Providers grapple with neb-med cut

Saturday, December 31, 2005

WASHINGTON - As the dust settles following a drastic cut to the respiratory medication dispensing fee, providers aren't exiting the market, but they are honing their survival skills.
"I got tons of calls right after they announced it," said Harold Davis, director of operations for VGM's Nationwide Respiratory. "I'm sure there are some that are considering (selling) but I haven't talked to anyone for sure that has made that statement."
Don White, president of Associated Healthcare in Amherst, N.Y., previously threatened to exit the respiratory medication business but now admits he can't.
"We're so heavily involved with our respiratory oxygen patients that we feel it would put us at a competitive disadvantage," said White. "I would say that 75% of the patients that have respiratory meds with us are also on oxygen."
A study released in September by AAHomecare stated 44% of providers said they would stop dispensing respiratory meds to Medicare beneficiaries if the fee was reduced too much. In January, the dispensing fee will drop to $33 a month, from $57.
One industry insider said companies will close, it's just a matter of who.
"Guys that have 300 to 500 patients, no way they'll stay," said the insider. "Companies with a $15,000 to $17,000 a month gross, they're not making money, so why bother?"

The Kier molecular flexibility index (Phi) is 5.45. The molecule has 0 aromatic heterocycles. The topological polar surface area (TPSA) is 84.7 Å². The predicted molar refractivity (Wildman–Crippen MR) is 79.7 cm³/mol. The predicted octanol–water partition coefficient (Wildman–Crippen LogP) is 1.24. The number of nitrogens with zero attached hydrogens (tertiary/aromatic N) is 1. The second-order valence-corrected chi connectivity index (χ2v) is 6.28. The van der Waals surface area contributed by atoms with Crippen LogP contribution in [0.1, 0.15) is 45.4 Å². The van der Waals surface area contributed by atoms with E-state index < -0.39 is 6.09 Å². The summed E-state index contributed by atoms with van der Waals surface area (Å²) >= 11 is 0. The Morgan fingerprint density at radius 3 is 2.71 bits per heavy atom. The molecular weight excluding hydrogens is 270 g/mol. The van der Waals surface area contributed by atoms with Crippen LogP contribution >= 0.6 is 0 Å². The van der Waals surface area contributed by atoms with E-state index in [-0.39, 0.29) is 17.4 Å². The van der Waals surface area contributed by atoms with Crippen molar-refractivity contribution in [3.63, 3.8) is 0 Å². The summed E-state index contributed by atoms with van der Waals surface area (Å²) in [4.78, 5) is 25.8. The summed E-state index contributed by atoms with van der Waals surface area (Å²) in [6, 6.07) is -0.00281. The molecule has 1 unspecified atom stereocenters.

Overhead costs such as pharmacist salaries, product inventory and shipping are substantial, said Joe Lewarski, vice president of clinical and government affairs at Inogen.
"The ASP model is designed to cover your cost of the drug," said Lewarski. "Without an adequate dispensing fee to cover other costs, many companies may find it difficult to dispense those drugs and break even."
Providers have long contended that the patient services they provide should be factored in to reimbursement rates.
"We're going to have to evaluate our service model because the government has chosen to ignore the value of very important clinical and patient support services that are integral to the delivery of those respiratory meds," said Lisa Getson, vice president of business development and clinical services at Apria.
Reluctant to cut patient services drastically, providers instead must take a hard look at their business models.
For White's 2,000 patients that means less person-to-person contact. Instead, customers will receive e-mail or postcard notifications when it's time to reorder. White also plans to implement an easy-pay system to automatically deduct copays from patient's charge or checking accounts. White hopes the move will erase an average 7% revenue loss on copays.
In the end, it comes down to survival of the fittest.
"You have to have the correct drug mix and be a very smart, very well-run company," said Mickey Letson, president of Decatur. Ala.-based Letco Companies. "If you do not, you are not going to make it."